Tuesday, December 6, 2005

Blame Bush, before he blames You

Left blogistan continues to beat up on the war Democrats and the psuedo-liberal pundits, who gave Bush cover for his war in Iraq. I fear this campaign is, itself, an instance of bad judgement. It does not anticipate the Right-wing narrative -- in fact, it may enable the Right-wing "cut-and-run" narrative, by making Democrats critical to the decision to go to war, and by minimizing the importance of Bush's incompetence and corruption in making the Iraqi reconstruction an abject failure.

In my opinion, the opposition to Bush needs to emphasize the failure of the Iraqi reconstruction as THE critical factor in making Iraq unwinnable. The Democratic thesis should be: Bush made Iraq unwinnable by his corruption and incompetence, and the U.S. must withdraw because winning is no longer an option thanks to Bush and the Republican Right.

Criticizing the bad judgement of pundits is a distraction, which will end up enabling the "cut-and-run" narrative of the Right-wing, which will blame Democrats and Iraqis for the failure in Iraq, a failure, which ought to be entirely their own.

Unfortunately, many able Left bloggers continue to focus on the bad judgement of psuedo-liberal pundits and moderate Democrats, who went along with Bush. Atrios quotes Gary Sargent, who, in turn, is responding to Kevin Drum. All are engaging in this critique of the judgement of Democrats and non-Republican pundits on the decision to go to war. The critique is spot on, on its own terms; I would not call it pointless, since it has a very sharp point; but, it is ultimately going to be strategically misguided, dividing the Left, as the larger dialogue with the Right goes on its merry way.

Atrios quoting Gary Sargent: "The decision to support or oppose the Iraq war wasn't about doctrine. It was about judgment. Many of those who backed the war fell prey not to ideology, but to a massive judgment failure."

Here's the thing: the political problem of the moment is to assemble a stable political majority, who reject Bush and the Republican Right along with him. That means finding a position, which people with radically different temperments, ideologies and points of view can arrive at and agree upon; moreover, it means establishing as "givens" (axiomatic conventional wisdom) certain facts about the past, which will prevent a majority from coalescing around the opposite political pole.

The opposite political pole is obvious, even if its actual, material existence is a couple of years in the future. It is the view that "we lost Iraq" because the Democrats did not have the will to win, and forced the country to "cut and run". It is a variant of the age-old stab-in-the-back theory, which has served right-wing causes since the beginning of time.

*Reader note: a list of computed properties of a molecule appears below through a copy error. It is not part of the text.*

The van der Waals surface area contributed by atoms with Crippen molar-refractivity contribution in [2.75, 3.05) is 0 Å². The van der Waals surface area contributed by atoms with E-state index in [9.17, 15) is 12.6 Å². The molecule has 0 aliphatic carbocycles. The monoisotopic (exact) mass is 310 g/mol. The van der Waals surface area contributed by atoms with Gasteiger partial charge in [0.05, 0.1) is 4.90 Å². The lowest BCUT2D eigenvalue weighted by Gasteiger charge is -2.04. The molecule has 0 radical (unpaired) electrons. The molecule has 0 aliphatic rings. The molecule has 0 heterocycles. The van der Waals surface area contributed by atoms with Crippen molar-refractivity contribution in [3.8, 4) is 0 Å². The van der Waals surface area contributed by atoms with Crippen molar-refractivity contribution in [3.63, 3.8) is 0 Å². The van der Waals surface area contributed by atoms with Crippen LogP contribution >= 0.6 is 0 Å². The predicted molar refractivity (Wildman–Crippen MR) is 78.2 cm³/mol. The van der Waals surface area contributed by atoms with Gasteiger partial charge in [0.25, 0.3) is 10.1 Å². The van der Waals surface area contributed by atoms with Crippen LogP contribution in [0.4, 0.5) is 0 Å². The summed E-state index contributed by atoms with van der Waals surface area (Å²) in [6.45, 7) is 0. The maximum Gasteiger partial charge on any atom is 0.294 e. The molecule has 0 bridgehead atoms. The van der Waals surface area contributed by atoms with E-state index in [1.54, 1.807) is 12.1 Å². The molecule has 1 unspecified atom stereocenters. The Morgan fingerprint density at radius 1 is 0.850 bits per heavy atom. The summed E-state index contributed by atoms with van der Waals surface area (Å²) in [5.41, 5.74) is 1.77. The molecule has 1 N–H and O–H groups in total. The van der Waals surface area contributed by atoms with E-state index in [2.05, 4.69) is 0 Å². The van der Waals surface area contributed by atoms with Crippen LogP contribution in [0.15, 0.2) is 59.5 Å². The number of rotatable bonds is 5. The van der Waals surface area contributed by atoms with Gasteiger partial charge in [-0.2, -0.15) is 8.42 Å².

Focusing on the role of Bush corruption and incompetence in "losing Iraq" serves a prophylactic purpose, with regard to the Democrats-made-us-do-it cut-and-run thesis.

"Democrats supported the war and then Democrats changed their minds, we cut and ran, and lost Iraq" is the narrative sequence, which the Republican Right will use. We absolutely need to push "Bush corruption and incompetence made Iraq unwinnable", because universal knowledge of Bush corruption and incompetence in Iraq, and its role in making Iraq a hopeless cause, innoculates against "cut-and-run".

I know that many people wish that we could innoculate, instead, against foolish arrogant adventurism, or even against war and aggression. Iraq will serve that purpose as well as it can for a generation, regardless of whether the poor judgement of pundits, press and war Democrats is sufficiently indicted, or not.

But, a lot of people are tempermentally unprepared to endorse the thesis that anything is impossible. It is practically un-American to embrace the idea that something, anything is so impossibly difficult, that it is better not tried, especially if that nearly impossible thing is something idealistic and heroic in scope. To buy into the idea that the Iraq project should not have been tried, a person has to be willing to overcome this deep, cultural committment to a mythic ideal of the impossible dream. We are not going to overcome that cultural committment, that ideological tenet of Americanism, in a majority. A thesis, which requires the embrace of Iraq-was-impossible-and-should-never-have-been-tried, however accurate and practical and sensible, is a non-starter with some people, because of their psychological committment to the idea that "nothing is impossible."

In the case of the Iraq war, it may be that it was a bad idea from the outset, and it may be a good thing, if the American historical memory absorbs the wisdom that some things are not worth gambling on. Caution may need to be re-transplanted into the American character, and certainly into American foreign policy. But, whether Iraq was a bad gamble from the outset, it was made a failure with certainty by the conduct of the Bush Administration. Corruption and incompetence made failure in Iraq inevitable, even if failure was not inevitable from the outset.

Ultimately, it was right-wing Republicans, who made this war, and made it unwinnable. Better to attack them. They are the enemy. Democrats with poor judgement are, sadly or not, among the good guys.

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